Understanding the default ingress certificate

By default OpenShift Container Platform uses the Ingress Operator to create an internal CA and issue a wildcard certificate that is valid for applications under the .apps sub-domain. Both the web console and CLI use this certificate as well.

The internal infrastructure CA certificates are self-signed. While this process might be perceived as bad practice by some security or PKI teams, any risk here is minimal. The only clients that implicitly trust these certificates are other components within the cluster. Replacing the default wildcard certificate with one that is issued by a public CA already included in the CA bundle as provided by the container userspace allows external clients to connect securely to applications running under the .apps sub-domain.

Replacing the default ingress certificate

You can replace the default ingress certificate for all applications under the .apps subdomain. After you replace the certificate, all applications, including the web console and CLI, will have encryption provided by specified certificate.

Prerequisites
  • You must have a wildcard certificate for the fully qualified .apps subdomain and its corresponding private key. Each should be in a separate PEM format file.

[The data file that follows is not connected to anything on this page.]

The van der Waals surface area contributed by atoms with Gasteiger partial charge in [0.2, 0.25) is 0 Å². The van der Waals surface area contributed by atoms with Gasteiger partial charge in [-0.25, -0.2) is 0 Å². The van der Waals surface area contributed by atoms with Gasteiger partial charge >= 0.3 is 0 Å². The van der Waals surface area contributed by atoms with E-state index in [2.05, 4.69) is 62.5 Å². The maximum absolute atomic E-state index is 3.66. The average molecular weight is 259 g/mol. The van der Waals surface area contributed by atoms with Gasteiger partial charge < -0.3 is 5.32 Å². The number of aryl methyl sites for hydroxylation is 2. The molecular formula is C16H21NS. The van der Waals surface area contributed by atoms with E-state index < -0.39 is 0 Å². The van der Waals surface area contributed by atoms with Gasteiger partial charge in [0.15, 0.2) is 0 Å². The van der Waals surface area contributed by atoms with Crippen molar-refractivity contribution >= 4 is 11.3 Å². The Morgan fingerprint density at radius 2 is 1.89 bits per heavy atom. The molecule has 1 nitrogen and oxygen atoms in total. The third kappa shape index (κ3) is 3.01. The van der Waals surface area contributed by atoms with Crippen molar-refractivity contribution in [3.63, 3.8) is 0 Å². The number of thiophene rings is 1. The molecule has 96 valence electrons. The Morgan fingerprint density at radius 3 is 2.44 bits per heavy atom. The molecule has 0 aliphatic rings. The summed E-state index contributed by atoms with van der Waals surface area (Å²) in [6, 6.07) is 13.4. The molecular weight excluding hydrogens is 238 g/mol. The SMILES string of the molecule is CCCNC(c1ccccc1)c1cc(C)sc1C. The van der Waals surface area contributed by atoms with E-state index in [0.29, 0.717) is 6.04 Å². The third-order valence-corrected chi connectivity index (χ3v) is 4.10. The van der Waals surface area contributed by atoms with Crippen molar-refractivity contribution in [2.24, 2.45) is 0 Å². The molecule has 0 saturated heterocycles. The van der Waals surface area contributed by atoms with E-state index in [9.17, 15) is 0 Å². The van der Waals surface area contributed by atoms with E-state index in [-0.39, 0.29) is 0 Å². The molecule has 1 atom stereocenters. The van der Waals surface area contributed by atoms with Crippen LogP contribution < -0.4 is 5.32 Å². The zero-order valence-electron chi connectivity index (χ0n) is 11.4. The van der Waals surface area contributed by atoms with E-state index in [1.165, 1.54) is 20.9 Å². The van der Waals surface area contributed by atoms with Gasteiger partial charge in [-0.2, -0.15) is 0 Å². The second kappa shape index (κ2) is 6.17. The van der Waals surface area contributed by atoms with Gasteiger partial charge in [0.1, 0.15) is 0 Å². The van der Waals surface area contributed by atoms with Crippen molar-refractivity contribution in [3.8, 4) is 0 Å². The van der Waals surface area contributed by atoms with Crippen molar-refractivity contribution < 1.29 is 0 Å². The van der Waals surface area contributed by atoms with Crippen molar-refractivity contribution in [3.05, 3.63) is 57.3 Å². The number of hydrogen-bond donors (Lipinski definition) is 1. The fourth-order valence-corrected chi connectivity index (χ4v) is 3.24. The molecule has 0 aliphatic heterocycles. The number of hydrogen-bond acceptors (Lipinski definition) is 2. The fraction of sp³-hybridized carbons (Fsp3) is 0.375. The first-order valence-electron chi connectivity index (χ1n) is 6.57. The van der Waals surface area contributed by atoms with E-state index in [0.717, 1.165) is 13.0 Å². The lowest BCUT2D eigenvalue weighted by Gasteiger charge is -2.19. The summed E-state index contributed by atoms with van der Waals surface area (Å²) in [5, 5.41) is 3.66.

• The private key must be unencrypted. If your key is encrypted, decrypt it before importing it into OpenShift Container Platform.

  • The certificate must include the subjectAltName extension showing *.apps.<clustername>.<domain>.

  • The certificate file can contain one or more certificates in a chain. The wildcard certificate must be the first certificate in the file. It can then be followed with any intermediate certificates, and the file should end with the root CA certificate.

  • Copy the root CA certificate into an additional PEM format file.

Procedure
  1. Create a ConfigMap that includes only the root CA certificate used to sign the wildcard certificate:

    $ oc create configmap custom-ca \
         --from-file=ca-bundle.crt=</path/to/example-ca.crt> \(1)
         -n openshift-config
    1 </path/to/example-ca.crt> is the path to the root CA certificate file on your local file system.
  2. Update the cluster-wide proxy configuration with the newly created ConfigMap:

    $ oc patch proxy/cluster \
         --type=merge \
         --patch='{"spec":{"trustedCA":{"name":"custom-ca"}}}'
  3. Create a secret that contains the wildcard certificate chain and key:

    $ oc create secret tls <secret> \(1)
         --cert=</path/to/cert.crt> \(2)
         --key=</path/to/cert.key> \(3)
         -n openshift-ingress
    1 <secret> is the name of the secret that will contain the certificate chain and private key.
    2 </path/to/cert.crt> is the path to the certificate chain on your local file system.
    3 </path/to/cert.key> is the path to the private key associated with this certificate.
  4. Update the Ingress Controller configuration with the newly created secret:

    $ oc patch ingresscontroller.operator default \
         --type=merge -p \
         '{"spec":{"defaultCertificate": {"name": "<secret>"}}}' \(1)
         -n openshift-ingress-operator
    1 Replace <secret> with the name used for the secret in the previous step.